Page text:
Rwanda signs deal with AfDB for construction of Ruzizi III hydropower plant

First tests of turbines at Karuma hydropower dam in Uganda completed

The African Development Bank (AfDB) in conjunction with the Government of Rwanda has signed a US$25m agreement that will see the construction of the Ruzizi III regional hydropower plant come to birth.

The Minister for Finance and Economic Planning, Mr. Claver Gatete confirmed the news and said that the concessional loan is one of the cheapest (only 0.75 per cent) and is to be paid back in 38 years with a grace period of 5 years. He also noted that the project emphasizes on ensuring reliable and affordable power supply in the region.

“The project highlights the importance of ensuring reliable and affordable electric power supply to achieve sustainable economic transformation, Gatete said.

Ruzizi III hydropower plant which is shared by Rwanda, Burundi, and the Democratic Republic of Congo (DRC) is anticipated to generate more than 147MW of electricity, the electricity will hence be shared equally amongst the three participating countries with Rwanda getting at least 50MW of electricity.

Mr. Gatete also pointed out that this is the first regional project designed as a public-private partnership aimed at optimizing the hydropower potential across the region.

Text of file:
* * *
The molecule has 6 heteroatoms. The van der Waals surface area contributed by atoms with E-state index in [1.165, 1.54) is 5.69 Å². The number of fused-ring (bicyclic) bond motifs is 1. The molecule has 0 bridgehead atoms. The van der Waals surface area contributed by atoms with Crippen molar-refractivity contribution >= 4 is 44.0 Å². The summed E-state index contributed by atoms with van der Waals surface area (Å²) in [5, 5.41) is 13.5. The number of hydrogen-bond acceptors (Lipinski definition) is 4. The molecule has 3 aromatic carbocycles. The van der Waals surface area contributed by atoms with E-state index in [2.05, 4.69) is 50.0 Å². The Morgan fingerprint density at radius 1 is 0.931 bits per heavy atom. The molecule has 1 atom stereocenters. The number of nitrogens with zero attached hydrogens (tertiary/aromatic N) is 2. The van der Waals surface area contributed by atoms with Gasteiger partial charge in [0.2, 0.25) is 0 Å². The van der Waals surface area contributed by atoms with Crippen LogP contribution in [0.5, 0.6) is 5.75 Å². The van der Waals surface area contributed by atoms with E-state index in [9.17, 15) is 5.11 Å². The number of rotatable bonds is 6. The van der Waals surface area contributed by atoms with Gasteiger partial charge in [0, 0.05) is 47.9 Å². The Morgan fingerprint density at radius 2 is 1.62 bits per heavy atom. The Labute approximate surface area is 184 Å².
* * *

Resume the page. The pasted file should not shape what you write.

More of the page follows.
Negatu Makonnen, the AfDB country representative, said that the development includes the construction of an 8.3 kilometer and 220KV transmission line connecting Kyamanyola power dispatch center and associated power evacuating lines.

“Sustainable regional infrastructure is a necessity for strong regional integration and key to successfully tackling today’s most challenging climate change-related problems and security. The Ruzizi III Hydropower Plant Project is central to AfDB’s strategic vision for the development of the African energy sector through the promotion of universal access to low-carbon and inclusive of modern energy,” Makonen said.

This mega project is expected to commence in 2018 and will take 4 years to be complete.

Rwanda is currently relying on hydro-power, which accounts for 97.37MW of electricity, while thermal energy contributes 51.7MW, and methane gas, 3.6MW.


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